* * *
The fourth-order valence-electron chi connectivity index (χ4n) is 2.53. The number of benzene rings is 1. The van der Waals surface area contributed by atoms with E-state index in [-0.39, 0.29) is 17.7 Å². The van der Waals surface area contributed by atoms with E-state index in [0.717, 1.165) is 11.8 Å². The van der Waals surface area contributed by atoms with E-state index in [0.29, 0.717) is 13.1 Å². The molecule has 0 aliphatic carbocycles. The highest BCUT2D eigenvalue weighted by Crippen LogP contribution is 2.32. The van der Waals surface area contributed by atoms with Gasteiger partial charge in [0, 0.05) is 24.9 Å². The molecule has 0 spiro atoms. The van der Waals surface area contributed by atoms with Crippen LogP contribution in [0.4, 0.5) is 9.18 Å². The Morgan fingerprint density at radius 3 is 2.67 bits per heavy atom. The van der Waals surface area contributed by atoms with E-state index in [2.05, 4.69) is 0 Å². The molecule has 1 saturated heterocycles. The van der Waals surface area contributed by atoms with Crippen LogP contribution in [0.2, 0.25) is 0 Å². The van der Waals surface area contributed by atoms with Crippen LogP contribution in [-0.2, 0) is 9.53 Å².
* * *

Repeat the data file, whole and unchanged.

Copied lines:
The fourth-order valence-electron chi connectivity index (χ4n) is 2.53. The number of benzene rings is 1. The van der Waals surface area contributed by atoms with E-state index in [-0.39, 0.29) is 17.7 Å². The van der Waals surface area contributed by atoms with E-state index in [0.717, 1.165) is 11.8 Å². The van der Waals surface area contributed by atoms with E-state index in [0.29, 0.717) is 13.1 Å². The molecule has 0 aliphatic carbocycles. The highest BCUT2D eigenvalue weighted by Crippen LogP contribution is 2.32. The van der Waals surface area contributed by atoms with Gasteiger partial charge in [0, 0.05) is 24.9 Å². The molecule has 0 spiro atoms. The van der Waals surface area contributed by atoms with Crippen LogP contribution in [0.4, 0.5) is 9.18 Å². The Morgan fingerprint density at radius 3 is 2.67 bits per heavy atom. The van der Waals surface area contributed by atoms with E-state index in [2.05, 4.69) is 0 Å². The molecule has 1 saturated heterocycles. The van der Waals surface area contributed by atoms with Crippen LogP contribution in [0.2, 0.25) is 0 Å². The van der Waals surface area contributed by atoms with Crippen LogP contribution in [-0.2, 0) is 9.53 Å².